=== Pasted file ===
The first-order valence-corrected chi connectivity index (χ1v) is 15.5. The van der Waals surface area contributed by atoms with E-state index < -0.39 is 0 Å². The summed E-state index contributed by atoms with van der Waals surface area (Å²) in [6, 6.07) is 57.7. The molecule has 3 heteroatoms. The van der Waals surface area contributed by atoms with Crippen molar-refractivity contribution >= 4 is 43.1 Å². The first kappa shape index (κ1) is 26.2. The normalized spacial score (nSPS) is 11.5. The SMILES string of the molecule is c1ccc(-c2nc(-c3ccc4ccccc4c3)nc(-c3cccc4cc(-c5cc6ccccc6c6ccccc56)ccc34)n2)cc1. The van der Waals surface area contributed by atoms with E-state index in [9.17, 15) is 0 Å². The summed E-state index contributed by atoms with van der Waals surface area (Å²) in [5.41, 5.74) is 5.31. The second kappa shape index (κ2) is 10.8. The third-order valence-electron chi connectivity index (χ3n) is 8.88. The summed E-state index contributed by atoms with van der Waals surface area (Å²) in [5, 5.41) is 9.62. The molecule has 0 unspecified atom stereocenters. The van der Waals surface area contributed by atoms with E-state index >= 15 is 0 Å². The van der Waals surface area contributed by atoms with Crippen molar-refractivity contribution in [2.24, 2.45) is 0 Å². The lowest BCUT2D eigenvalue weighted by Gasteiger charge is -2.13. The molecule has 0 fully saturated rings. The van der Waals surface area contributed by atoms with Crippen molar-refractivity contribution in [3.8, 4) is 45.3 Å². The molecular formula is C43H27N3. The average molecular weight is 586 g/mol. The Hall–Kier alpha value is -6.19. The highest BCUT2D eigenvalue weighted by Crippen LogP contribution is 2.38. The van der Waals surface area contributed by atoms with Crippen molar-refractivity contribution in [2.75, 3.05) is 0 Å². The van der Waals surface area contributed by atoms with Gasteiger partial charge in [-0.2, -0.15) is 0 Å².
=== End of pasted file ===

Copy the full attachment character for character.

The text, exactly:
The first-order valence-corrected chi connectivity index (χ1v) is 15.5. The van der Waals surface area contributed by atoms with E-state index < -0.39 is 0 Å². The summed E-state index contributed by atoms with van der Waals surface area (Å²) in [6, 6.07) is 57.7. The molecule has 3 heteroatoms. The van der Waals surface area contributed by atoms with Crippen molar-refractivity contribution >= 4 is 43.1 Å². The first kappa shape index (κ1) is 26.2. The normalized spacial score (nSPS) is 11.5. The SMILES string of the molecule is c1ccc(-c2nc(-c3ccc4ccccc4c3)nc(-c3cccc4cc(-c5cc6ccccc6c6ccccc56)ccc34)n2)cc1. The van der Waals surface area contributed by atoms with E-state index in [9.17, 15) is 0 Å². The summed E-state index contributed by atoms with van der Waals surface area (Å²) in [5.41, 5.74) is 5.31. The second kappa shape index (κ2) is 10.8. The third-order valence-electron chi connectivity index (χ3n) is 8.88. The summed E-state index contributed by atoms with van der Waals surface area (Å²) in [5, 5.41) is 9.62. The molecule has 0 unspecified atom stereocenters. The van der Waals surface area contributed by atoms with E-state index >= 15 is 0 Å². The van der Waals surface area contributed by atoms with Crippen molar-refractivity contribution in [2.24, 2.45) is 0 Å². The lowest BCUT2D eigenvalue weighted by Gasteiger charge is -2.13. The molecule has 0 fully saturated rings. The van der Waals surface area contributed by atoms with Crippen molar-refractivity contribution in [3.8, 4) is 45.3 Å². The molecular formula is C43H27N3. The average molecular weight is 586 g/mol. The Hall–Kier alpha value is -6.19. The highest BCUT2D eigenvalue weighted by Crippen LogP contribution is 2.38. The van der Waals surface area contributed by atoms with Crippen molar-refractivity contribution in [2.75, 3.05) is 0 Å². The van der Waals surface area contributed by atoms with Gasteiger partial charge in [-0.2, -0.15) is 0 Å².